Welcome to the First Zen Institute of America
Founded in 1930 the First Zen Institute of America is a non-profit religious organization that introduces Rinzai Zen to lay students, provides information on Zen Buddhism and on Zen Master
Sokei-an Sasaki to the public through its publications and archives, and offers opportunities for Zen practice.
Located in a five-story brownstone at 113 East 30th St. in New York City, the Institute houses a traditional meditation hall, public meeting room, library and publishing offices.
9th Century Chan Master Rinzai Gigen
The First Zen Institute is open to the public free of charge on Wednesday evenings from 7:30- 9:30 for an introduction to Zen meditation practice, including instruction, if requested. Formal sitting meditations (Zazen),
with 10-minute walking meditation (Kinhin) in between, is followed by an informal tea and discussion in the library. Intensive weekend meditation takes place once a month.
New from the First Zen Institute: Original Nature, a translation and commentary on the Platform Sutra 80 years in the making.
Based on lecture notes taken by his students back in the 1930s, Sokei-an Sasaki's translation and commentary on the Sixth Patriarch's Platform Sutra is now available in book form, some 80 years after the original lectures were delivered by America's
first Zen Master.
"I think the Sixth Patriarch never dreamed that his record, and especially this chapter, would be explained to Westerners in New York. Reading this chapter, I feel that I am in a valley between huge mountains, and that the ancient simple-minded
woodcutters, fisherman, monks and nuns who are living in the mountains have come to the place where they always make their gatherings, and that I am one of them now reading this chapter". -- From Original Nature, Sokei-an Sasaki, New York City, 1935
New from the First Zen Institute: Sword of Zen, a translation and commentary on Takuan's Record of Immovable Wisdom and On the Sword Taie, by Peter Haskel.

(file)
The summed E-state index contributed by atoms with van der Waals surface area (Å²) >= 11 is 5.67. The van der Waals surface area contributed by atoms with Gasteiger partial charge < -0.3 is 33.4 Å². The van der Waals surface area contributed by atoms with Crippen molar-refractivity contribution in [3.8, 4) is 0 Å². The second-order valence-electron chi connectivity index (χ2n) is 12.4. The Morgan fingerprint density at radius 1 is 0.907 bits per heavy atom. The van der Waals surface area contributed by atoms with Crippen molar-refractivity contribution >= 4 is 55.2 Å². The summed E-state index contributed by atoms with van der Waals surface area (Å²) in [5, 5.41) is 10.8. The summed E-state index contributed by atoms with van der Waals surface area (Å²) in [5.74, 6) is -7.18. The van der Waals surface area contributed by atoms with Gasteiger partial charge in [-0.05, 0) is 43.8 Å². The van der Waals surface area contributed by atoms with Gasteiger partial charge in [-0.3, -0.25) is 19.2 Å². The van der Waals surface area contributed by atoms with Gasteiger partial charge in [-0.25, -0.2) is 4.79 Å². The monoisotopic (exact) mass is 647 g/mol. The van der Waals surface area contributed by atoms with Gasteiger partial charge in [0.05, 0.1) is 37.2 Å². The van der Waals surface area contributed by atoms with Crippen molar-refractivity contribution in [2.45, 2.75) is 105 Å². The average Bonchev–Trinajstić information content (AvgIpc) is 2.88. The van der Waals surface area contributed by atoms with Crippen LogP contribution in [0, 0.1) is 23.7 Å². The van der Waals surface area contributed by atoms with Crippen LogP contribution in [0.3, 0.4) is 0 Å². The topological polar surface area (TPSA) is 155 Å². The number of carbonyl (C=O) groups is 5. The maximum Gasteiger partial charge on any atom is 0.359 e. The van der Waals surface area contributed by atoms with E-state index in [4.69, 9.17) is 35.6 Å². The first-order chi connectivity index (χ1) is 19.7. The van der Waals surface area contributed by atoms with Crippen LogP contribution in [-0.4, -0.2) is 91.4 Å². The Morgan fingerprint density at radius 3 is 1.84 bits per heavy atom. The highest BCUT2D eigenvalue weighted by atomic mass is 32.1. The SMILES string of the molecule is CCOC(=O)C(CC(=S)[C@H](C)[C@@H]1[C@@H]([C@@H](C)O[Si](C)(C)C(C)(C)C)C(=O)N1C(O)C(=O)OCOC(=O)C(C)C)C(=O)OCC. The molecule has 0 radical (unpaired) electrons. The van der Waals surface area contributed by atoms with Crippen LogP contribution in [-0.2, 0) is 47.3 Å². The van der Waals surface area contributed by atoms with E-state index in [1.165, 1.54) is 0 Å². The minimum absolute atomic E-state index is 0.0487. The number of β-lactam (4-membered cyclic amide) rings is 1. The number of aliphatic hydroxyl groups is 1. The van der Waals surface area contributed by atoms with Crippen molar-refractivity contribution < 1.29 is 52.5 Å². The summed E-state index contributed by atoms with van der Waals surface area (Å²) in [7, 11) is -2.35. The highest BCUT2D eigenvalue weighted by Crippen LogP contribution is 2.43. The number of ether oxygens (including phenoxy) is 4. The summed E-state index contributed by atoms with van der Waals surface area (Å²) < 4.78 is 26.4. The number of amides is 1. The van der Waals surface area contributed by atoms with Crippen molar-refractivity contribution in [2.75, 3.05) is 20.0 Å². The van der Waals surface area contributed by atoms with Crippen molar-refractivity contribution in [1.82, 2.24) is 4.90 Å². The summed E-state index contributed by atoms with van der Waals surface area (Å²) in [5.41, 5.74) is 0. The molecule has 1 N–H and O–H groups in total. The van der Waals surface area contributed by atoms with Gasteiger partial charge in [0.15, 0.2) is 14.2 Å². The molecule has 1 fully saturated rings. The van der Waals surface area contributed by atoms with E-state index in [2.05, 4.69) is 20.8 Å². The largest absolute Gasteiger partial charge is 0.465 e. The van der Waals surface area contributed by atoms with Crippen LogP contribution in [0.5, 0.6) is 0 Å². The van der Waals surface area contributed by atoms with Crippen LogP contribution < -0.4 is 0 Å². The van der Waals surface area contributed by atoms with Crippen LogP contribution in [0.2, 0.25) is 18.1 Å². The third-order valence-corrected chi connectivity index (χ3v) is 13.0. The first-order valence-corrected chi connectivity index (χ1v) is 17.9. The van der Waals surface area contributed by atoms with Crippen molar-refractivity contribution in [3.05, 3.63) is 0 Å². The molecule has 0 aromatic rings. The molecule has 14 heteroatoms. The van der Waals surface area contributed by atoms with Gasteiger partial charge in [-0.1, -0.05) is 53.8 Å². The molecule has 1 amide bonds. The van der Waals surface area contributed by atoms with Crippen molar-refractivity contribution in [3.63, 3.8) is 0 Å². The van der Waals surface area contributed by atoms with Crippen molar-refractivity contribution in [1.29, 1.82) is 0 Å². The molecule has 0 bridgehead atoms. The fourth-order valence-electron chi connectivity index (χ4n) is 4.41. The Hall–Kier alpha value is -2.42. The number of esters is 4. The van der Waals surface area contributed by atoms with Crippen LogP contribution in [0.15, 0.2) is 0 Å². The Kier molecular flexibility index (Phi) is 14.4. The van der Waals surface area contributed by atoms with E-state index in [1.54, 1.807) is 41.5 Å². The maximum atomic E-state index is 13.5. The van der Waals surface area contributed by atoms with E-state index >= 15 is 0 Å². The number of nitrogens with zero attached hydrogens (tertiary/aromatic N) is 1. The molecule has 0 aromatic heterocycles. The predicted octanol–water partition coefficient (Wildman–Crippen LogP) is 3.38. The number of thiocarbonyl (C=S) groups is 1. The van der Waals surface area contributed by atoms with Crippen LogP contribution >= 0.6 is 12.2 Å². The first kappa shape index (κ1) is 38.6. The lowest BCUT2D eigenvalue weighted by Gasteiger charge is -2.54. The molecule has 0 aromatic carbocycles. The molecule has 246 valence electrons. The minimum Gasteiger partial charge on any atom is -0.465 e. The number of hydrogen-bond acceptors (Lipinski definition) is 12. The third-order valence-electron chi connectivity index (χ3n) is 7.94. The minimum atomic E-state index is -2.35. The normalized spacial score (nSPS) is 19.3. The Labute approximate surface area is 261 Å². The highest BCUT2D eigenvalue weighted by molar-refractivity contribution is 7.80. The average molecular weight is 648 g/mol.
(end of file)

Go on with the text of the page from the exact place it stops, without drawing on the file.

Takuan Soho’s (1573–1645) two works on Zen and swordsmanship are among the most straightforward and lively presentations of Zen ever written and have enjoyed great popularity
in both premodern and modern Japan. Although dealing ostensibly with the art of the sword, Record of Immovable Wisdom and On the Sword Taie are basic guides to Zen—“user’s manuals” for Zen mind that show one how to manifest it not only in sword play but from moment to moment in everyday life.
Along with translations of Record of Immovable Wisdom and On the Sword Taie (the former, composed in all likelihood for the shogun Tokugawa Iemitsu and his fencing master, Yagyu Munenori), this book includes an introduction to Takuan’s distinctive
approach to Zen, drawing on excerpts from the master’s other writings. It also offers an accessible overview of the actual role of the sword in Takuan’s day, a period that witnessed both a bloody age of civil warfare and Japan’s final unification under
the Tokugawa shoguns. Takuan was arguably the most famous Zen priest of his time, and as a pivotal figure, bridging the Zen of the late medieval and early modern periods, his story (presented in the book’s biographical section) offers a rare picture of
Japanese Zen in transition.